Somewhere in Illinois there’s a garbage man who thinks I have a crush on him.
These days, we’d call him a sanitation engineer or waste management professional. But when I was a kid we just called him the garbage man. I don’t know if this was insulting or learned behavior or just what everyone called the guy who worked harder than anyone I knew. He was lean, he worked with his shirt off in the summertime, and he kind of looked like Barry Gibb.
My older sister’s lunchbox had Barry Gibb on it. My younger sister’s had Robin. I got stuck with Maurice. Nothing against Maurice — when his falsetto harmony asked me ‘how deep is your love’ while the disco ball flung speckles of light across the roller rink during slow skate I knew he meant it — but his hairline was receding and I was an 8-year-old girl who wanted a statement lunch box. I wanted Barry Gibb.
Which brings me again to the Barry Gibb garbage man who rode the back of his truck down Peggy Ann Drive once a week. He’d step off just before the truck stopped moving and run up my driveway to empty our galvanized steel trash cans. He’d haul our trash to the truck and then run up the neighbor’s driveway. Run, haul, throw, run. He hauled trash in my neighborhood for at least a decade. Or maybe less, because the last time I saw him I was 13.
By my teen years, the Bee Gees were so 1970s and I had new pursuits, like Bo and Luke Duke and babysitting. One February day I carefully decorated cookies for the kids I babysat with messages like I love you and Be mine and XOXO.
I had extra cookies, so I decorated some for the garbage man with icing and sprinkles. When his truck roared up, I ran out, foisted the frosted goodness into his hands, and blurted, “Here, I made something special for you.” I trotted back inside, a little embarrassed but mostly satisfied with my good deed. Time to get in the shower, I thought. I’m babysitting tonight.
I walked down the long hill to the Quiggs’ house, eager to see their delight over the cookies I’d decorated with messages like I love you and Be mine and XOXO.
We ate dinner. They tore the foil off their cookie plate. And they began wolfing down cookies decorated with icing and sprinkles.
That meant … oh, no.
No, no, no, no, NO.
Bare-chested Barry Gibb thinks I want him to Be Mine, I bemoaned. I put the kids to bed early so I could curl into fetal position and cry tears of exquisite teenage angst. I never saw Barry’s face again because every time his truck roared up I ran to the back of the house. Nearly four decades later, I’m still triggered by the Wednesday rumble of the waste management truck. “Here, I made something special for you.” Seriously, Laurie? I will never not face palm.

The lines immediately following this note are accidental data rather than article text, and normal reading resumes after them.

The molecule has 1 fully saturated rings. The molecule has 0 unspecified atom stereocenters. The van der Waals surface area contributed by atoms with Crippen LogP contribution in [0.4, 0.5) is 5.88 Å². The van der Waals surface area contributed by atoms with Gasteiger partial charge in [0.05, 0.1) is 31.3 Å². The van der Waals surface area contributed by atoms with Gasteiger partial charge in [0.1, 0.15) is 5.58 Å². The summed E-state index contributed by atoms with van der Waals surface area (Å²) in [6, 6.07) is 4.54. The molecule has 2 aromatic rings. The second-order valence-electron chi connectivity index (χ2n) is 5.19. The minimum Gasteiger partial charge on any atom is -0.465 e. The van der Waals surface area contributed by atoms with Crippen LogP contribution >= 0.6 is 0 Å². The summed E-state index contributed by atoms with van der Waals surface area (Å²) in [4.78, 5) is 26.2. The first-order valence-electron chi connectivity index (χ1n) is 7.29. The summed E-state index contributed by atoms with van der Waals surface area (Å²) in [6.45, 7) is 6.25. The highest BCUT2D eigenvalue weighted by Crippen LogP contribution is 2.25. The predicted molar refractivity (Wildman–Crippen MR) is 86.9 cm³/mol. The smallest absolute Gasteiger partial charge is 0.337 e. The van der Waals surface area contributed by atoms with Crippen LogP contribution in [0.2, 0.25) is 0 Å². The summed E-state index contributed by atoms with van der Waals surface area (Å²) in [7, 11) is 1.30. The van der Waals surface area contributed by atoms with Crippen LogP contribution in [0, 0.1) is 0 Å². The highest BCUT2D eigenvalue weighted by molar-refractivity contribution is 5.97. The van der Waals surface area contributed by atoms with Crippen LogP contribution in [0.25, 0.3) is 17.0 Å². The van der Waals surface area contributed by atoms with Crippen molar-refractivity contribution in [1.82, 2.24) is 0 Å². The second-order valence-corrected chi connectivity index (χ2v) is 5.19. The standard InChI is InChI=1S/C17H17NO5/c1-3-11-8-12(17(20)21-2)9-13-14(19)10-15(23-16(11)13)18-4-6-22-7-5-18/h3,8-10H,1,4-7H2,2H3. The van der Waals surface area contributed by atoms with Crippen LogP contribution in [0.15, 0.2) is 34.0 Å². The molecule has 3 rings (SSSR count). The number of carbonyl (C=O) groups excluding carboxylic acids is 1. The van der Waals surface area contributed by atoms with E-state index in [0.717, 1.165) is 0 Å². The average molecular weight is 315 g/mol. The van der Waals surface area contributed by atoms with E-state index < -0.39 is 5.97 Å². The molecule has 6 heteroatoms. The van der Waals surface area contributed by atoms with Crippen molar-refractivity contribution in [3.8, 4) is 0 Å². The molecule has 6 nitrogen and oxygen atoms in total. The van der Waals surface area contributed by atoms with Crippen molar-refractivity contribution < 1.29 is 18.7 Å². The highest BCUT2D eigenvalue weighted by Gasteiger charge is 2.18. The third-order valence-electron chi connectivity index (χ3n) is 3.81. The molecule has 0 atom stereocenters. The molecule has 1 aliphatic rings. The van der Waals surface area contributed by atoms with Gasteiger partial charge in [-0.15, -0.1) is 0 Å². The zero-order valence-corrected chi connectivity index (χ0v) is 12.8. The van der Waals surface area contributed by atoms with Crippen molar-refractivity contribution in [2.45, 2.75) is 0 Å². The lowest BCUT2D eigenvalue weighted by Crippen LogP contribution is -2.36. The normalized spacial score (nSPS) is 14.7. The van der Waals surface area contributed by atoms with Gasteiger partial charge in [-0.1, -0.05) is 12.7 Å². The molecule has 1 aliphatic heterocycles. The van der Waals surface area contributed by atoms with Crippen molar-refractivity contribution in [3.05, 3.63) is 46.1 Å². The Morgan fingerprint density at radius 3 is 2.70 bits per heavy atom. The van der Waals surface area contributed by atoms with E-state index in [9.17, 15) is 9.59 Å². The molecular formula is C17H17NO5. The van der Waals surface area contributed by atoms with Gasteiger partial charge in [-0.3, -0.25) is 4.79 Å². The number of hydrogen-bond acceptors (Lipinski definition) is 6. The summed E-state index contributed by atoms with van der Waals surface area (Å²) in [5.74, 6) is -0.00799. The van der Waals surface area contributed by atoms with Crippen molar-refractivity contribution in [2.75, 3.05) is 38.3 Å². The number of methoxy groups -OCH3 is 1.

I have no idea why the cookie escapade came to mind the other day. I laughed as I imagined that garbage man processing what he must have assumed was a schoolgirl’s crush. Maybe he just ate the cookies and didn’t think a thing of it. For all I know he chucked them into the compactor and I’ve tormented myself all these years.
But it made me think:
There’s something really wonderful and freeing about midlife. We’re done giving our best gifts to the wrong people.
I think by midlife most of us get a grip on that. If our 20s were about status and our 30s were about stuff, then maybe our 40s and 50s are about taking stock. Finally facing our demons. Finally being ok in our skin. Finally offering up the very best of our souls and ourselves to God. We finally stop giving our best gifts to the wrong people.
I wonder if the people-pleasing petri dish is where our famous midlife mantra was born. I’m sure you’ve heard it, and maybe you’ve said it: “I don’t care what people think anymore.”
I tried that phrase on for a little while, too, although I have to admit it never really felt in character. So what’s really going on when we say that?
Is it our coming-of-age pushback to those who think they can set our self-worth? Is it our pop-empowerment clarion call to warn that we’re done sacrificing our dignity to keep a dysfunctional peace? Is it that we’ve ditched the disease to please? Or simply that burnout is a good teacher, so we’re learning to say necessary no’s — and we’re finally ok with the fallout because we’re just too tired to say another shoulddy yes?
I don’t think it’s true that we “don’t care what people think.” I think it’s the best sound bite we’ve got, so we go with it.
I hope we still care. If there’s one thing we’re equipped for in these middle years, it’s caring. It can be such a sweet time in life. Hard knocks have forged our softer contours. Humility has helped us trade our twentysomething sanctimony for midlife magnanimity.
It’s not that we don’t care what people think — it’s that we don’t crave it. The opinions of others don’t power us any more than they paralyze us.
My friends over at Ten Thousand Little Hours posted a message this week that said, “Confidence is not ‘they will like me.’ Confidence is ‘I’ll be fine if they don’t.’”
So much yes to that. I wish I’d written it. In my 20s and 30s, I wish I’d known it. But now I do — so on I go.
Midlife is such a make-it-or-break-it season. Some maneuver it but don’t grow. I don’t know about you, but I want to step into a high-octane calling. I want to cut the empty calories.
This thing may not have gone exactly like we planned. But, like my friend Paula Scott wrote today, trusting God equips us to surrender to the life we have — instead of the one we thought we should have. We can’t always see God’s good plan for us. But in these middle years, maybe we start to hear it.
It’s like after all these years we really hear His voice. We hear him calling us to a purpose that’s uniquely ours. “Here, I made something special for you,” He says.
And, in my case, I’m thinking He says that with a wink.
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